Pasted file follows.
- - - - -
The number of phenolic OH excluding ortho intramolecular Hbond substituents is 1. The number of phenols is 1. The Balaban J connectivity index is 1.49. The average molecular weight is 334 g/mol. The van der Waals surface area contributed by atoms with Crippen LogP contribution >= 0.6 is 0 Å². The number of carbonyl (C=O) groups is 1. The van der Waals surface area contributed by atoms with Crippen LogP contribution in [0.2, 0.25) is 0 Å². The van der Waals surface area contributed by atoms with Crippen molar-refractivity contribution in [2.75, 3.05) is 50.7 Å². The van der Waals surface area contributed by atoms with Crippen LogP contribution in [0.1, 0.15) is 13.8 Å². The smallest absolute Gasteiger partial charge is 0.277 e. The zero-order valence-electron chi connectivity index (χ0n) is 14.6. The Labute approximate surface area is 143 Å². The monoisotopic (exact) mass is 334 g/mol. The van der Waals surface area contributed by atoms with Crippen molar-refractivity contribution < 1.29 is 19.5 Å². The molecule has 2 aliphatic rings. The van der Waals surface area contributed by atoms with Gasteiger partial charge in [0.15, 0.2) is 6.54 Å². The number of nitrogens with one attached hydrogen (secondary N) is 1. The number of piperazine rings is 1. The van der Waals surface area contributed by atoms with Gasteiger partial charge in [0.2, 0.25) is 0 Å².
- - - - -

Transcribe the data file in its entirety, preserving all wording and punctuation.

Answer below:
The number of phenolic OH excluding ortho intramolecular Hbond substituents is 1. The number of phenols is 1. The Balaban J connectivity index is 1.49. The average molecular weight is 334 g/mol. The van der Waals surface area contributed by atoms with Crippen LogP contribution >= 0.6 is 0 Å². The number of carbonyl (C=O) groups is 1. The van der Waals surface area contributed by atoms with Crippen LogP contribution in [0.2, 0.25) is 0 Å². The van der Waals surface area contributed by atoms with Crippen molar-refractivity contribution in [2.75, 3.05) is 50.7 Å². The van der Waals surface area contributed by atoms with Crippen LogP contribution in [0.1, 0.15) is 13.8 Å². The smallest absolute Gasteiger partial charge is 0.277 e. The zero-order valence-electron chi connectivity index (χ0n) is 14.6. The Labute approximate surface area is 143 Å². The monoisotopic (exact) mass is 334 g/mol. The van der Waals surface area contributed by atoms with Crippen molar-refractivity contribution < 1.29 is 19.5 Å². The molecule has 2 aliphatic rings. The van der Waals surface area contributed by atoms with Gasteiger partial charge in [0.15, 0.2) is 6.54 Å². The number of nitrogens with one attached hydrogen (secondary N) is 1. The number of piperazine rings is 1. The van der Waals surface area contributed by atoms with Gasteiger partial charge in [0.2, 0.25) is 0 Å².